A few weeks back, I blogged about how it was very difficult to wipe out a student loan in bankruptcy. Everything mentioned in that blog still applies, including the fact that wiping out student loans in bankruptcy is very difficult. Now the question presented is whether or not “private student loans” are dischargeable in bankruptcy. After all, they are “private,” and not federally guaranteed. Great question.
Private vs. Federally Guaranteed Student Loans
To begin with, a “federally guaranteed” student loan is ultimately backed by the federal government. If you fail to make your student loan payments, even if the payments are made to a private entity, then ultimately the federal government will pay off the lender because it guaranteed payment by you to the lender. Incidentally, prior to June 30, 2010, most federally guaranteed student loans were issued by private entities (banks, Sallie Mae, etc.) but were guaranteed by the government. Since that date, all federally guaranteed student loans are made directly by the federal government.
By comparison, private student loans are NOT guaranteed by the government whatsoever. There may or may not be a cosigner for the loan, but that has nothing to do with the federal government. If you fail to make your loan payments, (and assuming there isn’t a cosigner), then the lender is out of luck! They have no guarantor at all. Naturally, if there is a cosigner (mom, dad, etc), then the private lender could attempt collection from them.
In bankruptcy, is there a difference in how Private Student loans are treated?
Mostly no, but there is one key difference to focus on: The Income Contingency Repayment Plan (“ICRP”) as discussed in my last blog. In short, it is nearly impossible, absent catastrophic circumstances (for example, a very serious and permanent disability) to wipe out a guaranteed student loan without first participating in an ICRP. Most private student loans do not provide ICRP provisions. In other words, there is no income contingent repayment plan available. And, you simply cannot participate in an ICRP if one is not allowed per the terms of the original student loan from the private lender.
A glimmer of hope! This is what happened in an actual 8th Circuit private student loan case
Ms. Chelsea A. Conway filed a bankruptcy in St. Louis, MO on December 7, 2009. She owed over $118,579.66 in private student loans and filed a proceeding within the bankruptcy to have these loans wiped out. The St. Louis bankruptcy judge refused to do so, ruling that Chelsea’s situation did not rise to the level of an “undue hardship.” Chelsea appealed the Bankruptcy Court’s ruling United States Bankruptcy Appellate Panel for the 8th Circuit (“BAP”). (Note: Nebraska and Iowa bankruptcy courts are subject to the rulings of all 8th circuit appellate courts).
On appeal, the BAP disagreed with the bankruptcy court. In particular, the appellate court found that Chelsea was making a sincere effort to pay back her private student loans by having paid $5,734.28 to date, working multiple jobs and having a history of attempting to improve her financial situation. In spite of Chelsea’s best efforts, she was earning less than $25,000 per year, on average, which is hardly enough to make any significant progress on reducing the enormous student loan debt. Ultimately, the BAP stated that the bankruptcy court needed to compute Chelsea’s “present disposable income, if any, available to service…..a (student) loan over the course of an entire year.” In short, the bankruptcy court just couldn’t assume that Chelsea was able to pay back her student loan debts but rather needed to specifically determine a certain monthly amount that was reasonable and available for such debts. As of this writing, Chelsea is awaiting further hearings in the Bankruptcy Court in St. Louis to determine how much she must pay back to her private student loan lenders and what debts, if any, will be discharged.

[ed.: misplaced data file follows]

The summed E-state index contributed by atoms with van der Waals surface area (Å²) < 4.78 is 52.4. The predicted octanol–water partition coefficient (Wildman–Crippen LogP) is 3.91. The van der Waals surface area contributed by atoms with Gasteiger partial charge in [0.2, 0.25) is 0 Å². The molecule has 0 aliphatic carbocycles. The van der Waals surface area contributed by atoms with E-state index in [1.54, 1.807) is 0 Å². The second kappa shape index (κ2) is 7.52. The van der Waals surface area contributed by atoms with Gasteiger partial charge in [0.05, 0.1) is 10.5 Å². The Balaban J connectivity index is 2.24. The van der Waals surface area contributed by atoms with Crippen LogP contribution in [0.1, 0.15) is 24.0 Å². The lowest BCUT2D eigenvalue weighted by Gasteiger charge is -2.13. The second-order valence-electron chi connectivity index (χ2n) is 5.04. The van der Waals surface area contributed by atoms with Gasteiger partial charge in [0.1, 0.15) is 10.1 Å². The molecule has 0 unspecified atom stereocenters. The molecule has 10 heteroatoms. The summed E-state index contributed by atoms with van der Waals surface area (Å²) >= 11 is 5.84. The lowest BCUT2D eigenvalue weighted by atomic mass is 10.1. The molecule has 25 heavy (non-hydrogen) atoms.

No partial student loan discharges in the 8th Circuit as of yet
Although not central to the BAP decision, it is very interesting to note that the court went out of its way to suggest that it did not necessarily have the authority to wipe out only a portion of a student loan debt. Presumably, it’s all or nothing! In Chelsea’s case, however, she had 15 separate student loans. The BAP was stating, nonetheless, that a bankruptcy court could discharge some of the loans but not necessarily all of them. This could be potentially very good news for future debtors who are simply unable to pay back their private student loans in total but do have some ability to pay off smaller ones. Of course, putting forth your best repayment effort before filing a bankruptcy is essential to the process.
Remember: Guaranteed Student Loans have the ICRP option
Had Chelsea’s substantial student loan debt been “federally guaranteed,” my view is that she would have struck out entirely because her combined monthly payments should be (or should have been) equal to her monthly disposable income. In theory, she wouldn’t be experiencing an “undue hardship.” Thus, the distinction between private student loan debt and federally insured student loan debt becomes very important.